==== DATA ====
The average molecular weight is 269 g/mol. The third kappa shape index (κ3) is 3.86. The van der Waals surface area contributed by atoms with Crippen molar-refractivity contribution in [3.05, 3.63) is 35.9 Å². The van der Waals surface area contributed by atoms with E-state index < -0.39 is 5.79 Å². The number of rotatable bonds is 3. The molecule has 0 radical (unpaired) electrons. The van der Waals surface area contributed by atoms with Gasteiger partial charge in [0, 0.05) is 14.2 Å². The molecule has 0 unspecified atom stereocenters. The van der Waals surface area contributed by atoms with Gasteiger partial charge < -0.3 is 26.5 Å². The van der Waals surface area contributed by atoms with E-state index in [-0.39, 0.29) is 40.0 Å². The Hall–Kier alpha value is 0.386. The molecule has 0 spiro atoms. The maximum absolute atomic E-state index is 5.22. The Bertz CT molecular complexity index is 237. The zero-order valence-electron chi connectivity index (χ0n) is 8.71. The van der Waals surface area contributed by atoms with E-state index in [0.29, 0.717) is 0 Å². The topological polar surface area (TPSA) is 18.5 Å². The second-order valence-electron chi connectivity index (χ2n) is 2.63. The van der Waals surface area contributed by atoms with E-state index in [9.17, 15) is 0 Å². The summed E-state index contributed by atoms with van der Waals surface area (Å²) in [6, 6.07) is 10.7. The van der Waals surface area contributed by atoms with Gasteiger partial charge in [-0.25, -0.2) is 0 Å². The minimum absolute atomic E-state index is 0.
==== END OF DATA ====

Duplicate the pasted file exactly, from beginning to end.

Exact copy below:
The average molecular weight is 269 g/mol. The third kappa shape index (κ3) is 3.86. The van der Waals surface area contributed by atoms with Crippen molar-refractivity contribution in [3.05, 3.63) is 35.9 Å². The van der Waals surface area contributed by atoms with E-state index < -0.39 is 5.79 Å². The number of rotatable bonds is 3. The molecule has 0 radical (unpaired) electrons. The van der Waals surface area contributed by atoms with Gasteiger partial charge in [0, 0.05) is 14.2 Å². The molecule has 0 unspecified atom stereocenters. The van der Waals surface area contributed by atoms with Gasteiger partial charge < -0.3 is 26.5 Å². The van der Waals surface area contributed by atoms with E-state index in [-0.39, 0.29) is 40.0 Å². The Hall–Kier alpha value is 0.386. The molecule has 0 spiro atoms. The maximum absolute atomic E-state index is 5.22. The Bertz CT molecular complexity index is 237. The zero-order valence-electron chi connectivity index (χ0n) is 8.71. The van der Waals surface area contributed by atoms with E-state index in [0.29, 0.717) is 0 Å². The topological polar surface area (TPSA) is 18.5 Å². The second-order valence-electron chi connectivity index (χ2n) is 2.63. The van der Waals surface area contributed by atoms with E-state index in [9.17, 15) is 0 Å². The summed E-state index contributed by atoms with van der Waals surface area (Å²) in [6, 6.07) is 10.7. The van der Waals surface area contributed by atoms with Gasteiger partial charge in [-0.25, -0.2) is 0 Å². The minimum absolute atomic E-state index is 0.